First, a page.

As usual, Jude Wanniski’s piece on foreign policy (featured today on LRC) is extremely interesting. He presents convincing evidence that the U.S. sent strong signals to Saddam Hussein that there would be no U.S. opposition to an Iraq invasion of Kuwait over border disputes.
Almost more interesting to me, though, is this remark, “Ambassador Glaspie did go on her vacation, seemingly confident Saddam Hussein and the emir of Kuwait would work out their differences at their weekend meeting in Baghdad. Alas, the emir decided not to go to the meeting, perhaps out of assurances from the Pentagon and Mr. Cheney that he would be protected even without a treaty commitment.” Mr. Wanniski seems to be guessing here. But if he is right that presents the U.S. in the light of the very opposite of a peacemaker. Where Hussein had every reason to believe that the Emir of Kuwait would do the sensible thing and negotiate over their differences, the U.S. undercut this normal process of give and take. The Emir was assurred he could get away with murder because the U.S. would back him up. At the very same time, the U.S. was telling Hussein that Iraq could do whatever it wanted to Kuwait to resolve the dispute.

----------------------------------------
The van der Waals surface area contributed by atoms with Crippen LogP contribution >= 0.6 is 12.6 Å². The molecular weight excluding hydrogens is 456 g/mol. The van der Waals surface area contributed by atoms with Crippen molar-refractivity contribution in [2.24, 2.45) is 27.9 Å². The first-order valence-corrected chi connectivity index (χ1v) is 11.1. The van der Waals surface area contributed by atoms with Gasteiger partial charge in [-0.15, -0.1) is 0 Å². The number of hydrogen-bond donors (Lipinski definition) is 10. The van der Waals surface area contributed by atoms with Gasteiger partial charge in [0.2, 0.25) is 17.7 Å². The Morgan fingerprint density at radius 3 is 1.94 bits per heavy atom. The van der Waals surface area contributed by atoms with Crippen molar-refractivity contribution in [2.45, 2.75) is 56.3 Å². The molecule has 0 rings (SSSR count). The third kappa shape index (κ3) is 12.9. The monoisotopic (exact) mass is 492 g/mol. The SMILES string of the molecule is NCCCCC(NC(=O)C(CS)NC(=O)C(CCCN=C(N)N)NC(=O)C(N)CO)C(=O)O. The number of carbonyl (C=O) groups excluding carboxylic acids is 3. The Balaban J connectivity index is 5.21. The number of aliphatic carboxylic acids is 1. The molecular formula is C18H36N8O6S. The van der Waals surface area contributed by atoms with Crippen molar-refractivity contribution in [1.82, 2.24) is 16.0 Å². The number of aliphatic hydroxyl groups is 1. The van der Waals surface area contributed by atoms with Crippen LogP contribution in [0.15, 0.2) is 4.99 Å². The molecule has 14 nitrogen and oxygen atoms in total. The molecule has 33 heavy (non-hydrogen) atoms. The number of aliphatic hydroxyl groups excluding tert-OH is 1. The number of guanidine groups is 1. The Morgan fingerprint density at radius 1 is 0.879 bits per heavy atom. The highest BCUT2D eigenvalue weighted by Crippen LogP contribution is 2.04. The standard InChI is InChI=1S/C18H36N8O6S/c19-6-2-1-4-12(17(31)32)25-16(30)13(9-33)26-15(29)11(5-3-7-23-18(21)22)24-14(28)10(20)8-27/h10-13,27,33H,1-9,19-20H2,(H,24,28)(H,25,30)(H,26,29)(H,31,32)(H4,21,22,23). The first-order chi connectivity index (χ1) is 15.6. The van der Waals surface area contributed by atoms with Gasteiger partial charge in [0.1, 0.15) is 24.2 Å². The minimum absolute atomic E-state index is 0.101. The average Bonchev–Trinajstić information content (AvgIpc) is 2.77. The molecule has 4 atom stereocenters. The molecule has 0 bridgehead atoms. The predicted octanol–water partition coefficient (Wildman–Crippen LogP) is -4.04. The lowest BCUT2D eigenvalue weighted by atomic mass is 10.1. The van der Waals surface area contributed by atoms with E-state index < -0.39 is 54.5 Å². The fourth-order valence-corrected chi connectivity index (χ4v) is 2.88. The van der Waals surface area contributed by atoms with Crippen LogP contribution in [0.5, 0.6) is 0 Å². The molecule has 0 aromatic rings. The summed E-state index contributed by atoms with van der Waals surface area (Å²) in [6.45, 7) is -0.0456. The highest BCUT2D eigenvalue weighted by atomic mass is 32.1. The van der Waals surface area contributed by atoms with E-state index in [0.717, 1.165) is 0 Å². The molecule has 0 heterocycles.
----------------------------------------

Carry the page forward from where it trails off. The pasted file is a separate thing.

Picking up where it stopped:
If true, this means that, very likely, the dispute between Kuwait and Iraq in 1990 would have been resolved without resort to war but for the looming presence of… the United States! This presents the very opposite of the picture that fans of a global hegemon keep trying to sell us. Namely, that a benevolent hegemon like the U.S. will reduce armed conflicts in the world… Reduce chaos.1:44 pm on July 8, 2003 Email Stephen W. Carson